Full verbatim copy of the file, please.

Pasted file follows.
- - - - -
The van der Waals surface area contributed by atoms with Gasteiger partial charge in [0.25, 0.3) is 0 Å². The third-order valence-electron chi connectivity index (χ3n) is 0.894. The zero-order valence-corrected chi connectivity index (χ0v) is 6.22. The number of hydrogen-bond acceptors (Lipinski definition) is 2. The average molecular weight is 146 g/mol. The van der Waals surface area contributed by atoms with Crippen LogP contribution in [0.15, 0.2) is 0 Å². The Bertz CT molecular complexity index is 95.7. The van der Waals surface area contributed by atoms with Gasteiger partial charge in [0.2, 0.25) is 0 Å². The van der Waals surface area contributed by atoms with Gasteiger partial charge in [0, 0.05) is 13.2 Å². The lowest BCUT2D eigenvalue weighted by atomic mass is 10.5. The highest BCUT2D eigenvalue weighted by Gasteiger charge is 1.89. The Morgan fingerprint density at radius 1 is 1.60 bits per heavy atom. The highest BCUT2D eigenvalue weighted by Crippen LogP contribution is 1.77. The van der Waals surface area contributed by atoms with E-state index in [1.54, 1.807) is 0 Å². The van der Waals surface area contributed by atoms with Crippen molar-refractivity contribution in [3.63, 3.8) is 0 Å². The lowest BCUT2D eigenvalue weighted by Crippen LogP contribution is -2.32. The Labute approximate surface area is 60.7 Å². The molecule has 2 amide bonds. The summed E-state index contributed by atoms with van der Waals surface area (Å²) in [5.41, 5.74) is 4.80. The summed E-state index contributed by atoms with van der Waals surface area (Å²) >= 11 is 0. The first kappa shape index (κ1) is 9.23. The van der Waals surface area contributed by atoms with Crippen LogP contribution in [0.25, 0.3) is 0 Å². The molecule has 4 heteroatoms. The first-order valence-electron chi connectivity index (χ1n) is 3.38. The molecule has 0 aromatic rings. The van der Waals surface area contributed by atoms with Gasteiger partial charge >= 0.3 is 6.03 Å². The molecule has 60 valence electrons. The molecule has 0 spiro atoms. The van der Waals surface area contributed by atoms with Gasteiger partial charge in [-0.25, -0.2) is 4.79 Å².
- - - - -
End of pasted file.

The van der Waals surface area contributed by atoms with Gasteiger partial charge in [0.25, 0.3) is 0 Å². The third-order valence-electron chi connectivity index (χ3n) is 0.894. The zero-order valence-corrected chi connectivity index (χ0v) is 6.22. The number of hydrogen-bond acceptors (Lipinski definition) is 2. The average molecular weight is 146 g/mol. The van der Waals surface area contributed by atoms with Crippen LogP contribution in [0.15, 0.2) is 0 Å². The Bertz CT molecular complexity index is 95.7. The van der Waals surface area contributed by atoms with Gasteiger partial charge in [0.2, 0.25) is 0 Å². The van der Waals surface area contributed by atoms with Gasteiger partial charge in [0, 0.05) is 13.2 Å². The lowest BCUT2D eigenvalue weighted by atomic mass is 10.5. The highest BCUT2D eigenvalue weighted by Gasteiger charge is 1.89. The Morgan fingerprint density at radius 1 is 1.60 bits per heavy atom. The highest BCUT2D eigenvalue weighted by Crippen LogP contribution is 1.77. The van der Waals surface area contributed by atoms with E-state index in [1.54, 1.807) is 0 Å². The van der Waals surface area contributed by atoms with Crippen molar-refractivity contribution in [3.63, 3.8) is 0 Å². The lowest BCUT2D eigenvalue weighted by Crippen LogP contribution is -2.32. The Labute approximate surface area is 60.7 Å². The molecule has 2 amide bonds. The summed E-state index contributed by atoms with van der Waals surface area (Å²) in [5.41, 5.74) is 4.80. The summed E-state index contributed by atoms with van der Waals surface area (Å²) >= 11 is 0. The first kappa shape index (κ1) is 9.23. The van der Waals surface area contributed by atoms with Crippen LogP contribution in [0.25, 0.3) is 0 Å². The molecule has 4 heteroatoms. The first-order valence-electron chi connectivity index (χ1n) is 3.38. The molecule has 0 aromatic rings. The van der Waals surface area contributed by atoms with Gasteiger partial charge >= 0.3 is 6.03 Å². The molecule has 60 valence electrons. The molecule has 0 spiro atoms. The van der Waals surface area contributed by atoms with Gasteiger partial charge in [-0.25, -0.2) is 4.79 Å².